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Above: Uxbridge Trachycarpus. Below: Pigmy Waggie

"The New Exotic Garden" - Book Review

The editorial in Chamaerops 34 discussed the use of other exotic plants to complement our outdoor palm collections. Of particular note was the comment "the effect can be jaw-dropping".
I wish to draw to the attention of EPS members the recent release of an excellent book entitled "The New Exotic Garden" by Will Giles, published by Mitchell Beazley (Hardback, ISBN 1-84000-241-7)

With many stunning colour photographs it illustrates how to use hardy or near hardy exotics to introduce colour, texture and form to the cool temperate garden. The author discusses the use of hardy palms, bamboos, phormiums and other architectural evergreens to provide a permanent hardy structure and backbone. Three chapters then describe how to create each of the three main types of exotic garden :- the colourful tropical-look garden using contrasting textures and hot reds, oranges and yellows provided by plants like cannas, bananas, gingers, aroids, dahlias and coleus; the lush jungle-style garden incorporating hardy ferns, hostas and grasses into the evergreen background; and the dry mediterranean style garden using succulents, Yuccas and other drought resistant plants. Most gardens possess the microclimates to create at least two of these styles. The author then goes on to discuss the techniques he uses to grow and over-winter the main groups of exotics, namely cordylines, succulents, cannas, gingers, tree ferns, aroids, bananas, coleus and bamboo. The final chapter is a directory of exotic plants by genus with descriptions of the best species to use, heights, site and soil requirements and both U.K. and U.S. hardiness ratings. Refreshingly for us palm enthusiasts, the section on palms includes not only Trachycarpus and Chamaerops but also Brahea, Butia, Jubaea, Nannorrhops and Phoenix.

In conclusion, for dedicated palm lovers this book offers us the inspiration to turn our spiky green palm collections into the core of an exotic paradise - well worth the £17.99 asking price.
Alan Hindle, Dudley, UK

Click here to order the book at amazon.com


Pigmy Waggie

Back in 1992 I bought 130 Trachycarpus fortunei seeds and managed to get most of them to germinate. After about18 months I noticed that 3 had much smaller and stiffer leaves. I kept these to one side, as I didn't want to sell them or give them to friends and relatives. They are now quite definitely Waggies. All 3 grow at the same rate and have approximately the same number of leaves, but 1 is markedly smaller than the other two.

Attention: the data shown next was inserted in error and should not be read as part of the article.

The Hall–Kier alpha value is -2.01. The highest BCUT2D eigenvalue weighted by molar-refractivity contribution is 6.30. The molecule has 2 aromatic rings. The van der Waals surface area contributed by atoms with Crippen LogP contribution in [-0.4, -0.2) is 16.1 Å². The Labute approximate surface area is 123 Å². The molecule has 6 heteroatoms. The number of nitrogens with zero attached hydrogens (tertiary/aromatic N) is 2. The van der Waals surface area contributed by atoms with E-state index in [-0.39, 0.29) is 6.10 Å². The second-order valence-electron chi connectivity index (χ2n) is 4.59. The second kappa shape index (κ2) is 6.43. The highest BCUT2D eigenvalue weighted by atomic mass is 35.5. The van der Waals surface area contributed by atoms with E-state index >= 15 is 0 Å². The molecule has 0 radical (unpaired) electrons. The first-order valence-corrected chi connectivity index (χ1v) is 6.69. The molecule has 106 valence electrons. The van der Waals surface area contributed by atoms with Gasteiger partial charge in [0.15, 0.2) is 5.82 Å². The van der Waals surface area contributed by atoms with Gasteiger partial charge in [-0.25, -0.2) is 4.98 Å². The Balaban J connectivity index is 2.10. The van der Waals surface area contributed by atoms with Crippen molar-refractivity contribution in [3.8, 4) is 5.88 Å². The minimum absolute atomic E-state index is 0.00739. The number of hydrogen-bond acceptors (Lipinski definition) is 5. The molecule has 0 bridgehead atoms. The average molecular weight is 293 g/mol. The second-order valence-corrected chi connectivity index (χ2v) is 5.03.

They all germinated in spring 1992, so they are about 8 years old. The two larger ones are 38 cm tall with 16 cm diameter leaves. The smaller one, however, is only 21 cm tall with a maximum leaf diameter of just 9 cm. As I already explained the growth rate is the same for all three, only the proportions are different. It will be interesting to see how thick (or thin) the trunk is, when it grows one. Do you know of any other Pigmy Waggies?

Thanks Dave, nice picture. Waggies seem to come in all shapes and sizes. We get them here sometimes with quite small leaves like yours, but I don't know if they retain this stature, or if it grows out as they get bigger. I suppose the ultimate is no leaf at all, just a collection of petiole stumps! I expect you're planning to plant them out; it will be interesting to see how they develop over the years.


World's Most Northerly Palm?

I am sending you a photo of the Trachycarpus Wageranius that I took to Iceland last summer, which is not only surviving -20C temps and 80 knots winds in almost total darkness, but has new leaves coming on. It is truly an amazing palm, grown on the 66°N parallel just below the Arctic Circle. Is this the most northerly palm in the world? My friend has it planted next to his 'hot tub' which may help its survival........just from what it sees in the hot tub, if not the warmth...!!
Hal Gamble


A Scenic Haven

I thought your readers would be interested in the following.
To sell: Largest outdoor Palm collection in central Europe, with property and house. About 120 rare species, plus thousands of other plants. House has a wonderful lake-view, 11 rooms, outside and inside swimming pool and whirlpool. Property is surrounded by protected forests, situated 60 m above Lago Maggiore. A scenic haven for plant lovers! Please contact P.O. Box 715, CH-6614, Brissago, Switzerland.